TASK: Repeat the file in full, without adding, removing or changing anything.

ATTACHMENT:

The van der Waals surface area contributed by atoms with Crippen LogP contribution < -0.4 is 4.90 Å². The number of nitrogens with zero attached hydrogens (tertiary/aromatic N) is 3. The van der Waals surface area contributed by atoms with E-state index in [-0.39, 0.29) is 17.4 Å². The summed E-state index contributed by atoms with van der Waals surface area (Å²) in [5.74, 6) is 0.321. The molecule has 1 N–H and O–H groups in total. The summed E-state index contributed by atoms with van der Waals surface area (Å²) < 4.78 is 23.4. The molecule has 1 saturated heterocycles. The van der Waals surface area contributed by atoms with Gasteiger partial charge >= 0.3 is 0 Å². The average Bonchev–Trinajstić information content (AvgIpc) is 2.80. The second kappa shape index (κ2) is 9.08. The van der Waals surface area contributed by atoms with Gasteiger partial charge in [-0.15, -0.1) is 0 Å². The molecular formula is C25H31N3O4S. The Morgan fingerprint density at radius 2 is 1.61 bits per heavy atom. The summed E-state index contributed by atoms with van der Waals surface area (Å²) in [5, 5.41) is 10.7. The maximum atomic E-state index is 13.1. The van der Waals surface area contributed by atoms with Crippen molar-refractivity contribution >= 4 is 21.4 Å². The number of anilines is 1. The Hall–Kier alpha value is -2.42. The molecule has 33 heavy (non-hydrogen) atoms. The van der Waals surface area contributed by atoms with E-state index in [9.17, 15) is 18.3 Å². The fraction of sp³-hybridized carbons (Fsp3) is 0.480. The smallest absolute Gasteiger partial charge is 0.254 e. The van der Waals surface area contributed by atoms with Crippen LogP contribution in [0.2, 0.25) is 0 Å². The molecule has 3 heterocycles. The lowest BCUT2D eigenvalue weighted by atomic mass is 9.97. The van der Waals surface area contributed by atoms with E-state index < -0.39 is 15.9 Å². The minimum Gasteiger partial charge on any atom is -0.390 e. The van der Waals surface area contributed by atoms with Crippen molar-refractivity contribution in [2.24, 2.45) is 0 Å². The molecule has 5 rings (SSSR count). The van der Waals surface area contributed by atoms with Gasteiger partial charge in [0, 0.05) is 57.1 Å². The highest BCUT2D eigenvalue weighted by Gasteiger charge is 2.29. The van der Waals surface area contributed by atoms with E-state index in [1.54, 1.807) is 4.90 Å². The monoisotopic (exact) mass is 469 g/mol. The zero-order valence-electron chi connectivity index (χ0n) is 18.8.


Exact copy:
The van der Waals surface area contributed by atoms with Crippen LogP contribution < -0.4 is 4.90 Å². The number of nitrogens with zero attached hydrogens (tertiary/aromatic N) is 3. The van der Waals surface area contributed by atoms with E-state index in [-0.39, 0.29) is 17.4 Å². The summed E-state index contributed by atoms with van der Waals surface area (Å²) in [5.74, 6) is 0.321. The molecule has 1 N–H and O–H groups in total. The summed E-state index contributed by atoms with van der Waals surface area (Å²) < 4.78 is 23.4. The molecule has 1 saturated heterocycles. The van der Waals surface area contributed by atoms with Gasteiger partial charge >= 0.3 is 0 Å². The average Bonchev–Trinajstić information content (AvgIpc) is 2.80. The second kappa shape index (κ2) is 9.08. The van der Waals surface area contributed by atoms with Gasteiger partial charge in [-0.15, -0.1) is 0 Å². The molecular formula is C25H31N3O4S. The Morgan fingerprint density at radius 2 is 1.61 bits per heavy atom. The summed E-state index contributed by atoms with van der Waals surface area (Å²) in [5, 5.41) is 10.7. The maximum atomic E-state index is 13.1. The van der Waals surface area contributed by atoms with Crippen molar-refractivity contribution >= 4 is 21.4 Å². The number of anilines is 1. The Hall–Kier alpha value is -2.42. The molecule has 33 heavy (non-hydrogen) atoms. The van der Waals surface area contributed by atoms with E-state index in [9.17, 15) is 18.3 Å². The fraction of sp³-hybridized carbons (Fsp3) is 0.480. The smallest absolute Gasteiger partial charge is 0.254 e. The van der Waals surface area contributed by atoms with Crippen LogP contribution in [0.2, 0.25) is 0 Å². The molecule has 3 heterocycles. The lowest BCUT2D eigenvalue weighted by atomic mass is 9.97. The van der Waals surface area contributed by atoms with E-state index < -0.39 is 15.9 Å². The minimum Gasteiger partial charge on any atom is -0.390 e. The van der Waals surface area contributed by atoms with Crippen molar-refractivity contribution in [2.24, 2.45) is 0 Å². The molecule has 5 rings (SSSR count). The van der Waals surface area contributed by atoms with Gasteiger partial charge in [0, 0.05) is 57.1 Å². The highest BCUT2D eigenvalue weighted by Gasteiger charge is 2.29. The van der Waals surface area contributed by atoms with E-state index in [1.54, 1.807) is 4.90 Å². The monoisotopic (exact) mass is 469 g/mol. The zero-order valence-electron chi connectivity index (χ0n) is 18.8.